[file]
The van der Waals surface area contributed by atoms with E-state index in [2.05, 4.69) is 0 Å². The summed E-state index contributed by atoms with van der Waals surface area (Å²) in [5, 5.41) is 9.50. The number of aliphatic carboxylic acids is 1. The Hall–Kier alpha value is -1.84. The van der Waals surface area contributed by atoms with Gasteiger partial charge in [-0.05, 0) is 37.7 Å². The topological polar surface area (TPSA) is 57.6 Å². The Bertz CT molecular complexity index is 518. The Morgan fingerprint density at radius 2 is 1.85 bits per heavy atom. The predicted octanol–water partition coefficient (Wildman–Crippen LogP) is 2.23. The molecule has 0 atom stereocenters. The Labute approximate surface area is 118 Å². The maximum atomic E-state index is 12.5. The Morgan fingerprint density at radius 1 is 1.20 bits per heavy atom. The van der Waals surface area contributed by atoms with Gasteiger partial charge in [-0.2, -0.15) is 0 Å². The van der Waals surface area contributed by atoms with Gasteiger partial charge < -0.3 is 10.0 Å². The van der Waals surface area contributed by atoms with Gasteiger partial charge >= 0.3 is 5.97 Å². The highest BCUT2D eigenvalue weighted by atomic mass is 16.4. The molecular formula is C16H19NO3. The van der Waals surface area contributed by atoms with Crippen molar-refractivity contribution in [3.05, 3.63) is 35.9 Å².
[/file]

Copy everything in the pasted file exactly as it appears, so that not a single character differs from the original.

The van der Waals surface area contributed by atoms with E-state index in [2.05, 4.69) is 0 Å². The summed E-state index contributed by atoms with van der Waals surface area (Å²) in [5, 5.41) is 9.50. The number of aliphatic carboxylic acids is 1. The Hall–Kier alpha value is -1.84. The van der Waals surface area contributed by atoms with Gasteiger partial charge in [-0.05, 0) is 37.7 Å². The topological polar surface area (TPSA) is 57.6 Å². The Bertz CT molecular complexity index is 518. The Morgan fingerprint density at radius 2 is 1.85 bits per heavy atom. The predicted octanol–water partition coefficient (Wildman–Crippen LogP) is 2.23. The molecule has 0 atom stereocenters. The Labute approximate surface area is 118 Å². The maximum atomic E-state index is 12.5. The Morgan fingerprint density at radius 1 is 1.20 bits per heavy atom. The van der Waals surface area contributed by atoms with Gasteiger partial charge in [-0.2, -0.15) is 0 Å². The van der Waals surface area contributed by atoms with Gasteiger partial charge < -0.3 is 10.0 Å². The van der Waals surface area contributed by atoms with Gasteiger partial charge >= 0.3 is 5.97 Å². The highest BCUT2D eigenvalue weighted by atomic mass is 16.4. The molecular formula is C16H19NO3. The van der Waals surface area contributed by atoms with Crippen molar-refractivity contribution in [3.05, 3.63) is 35.9 Å².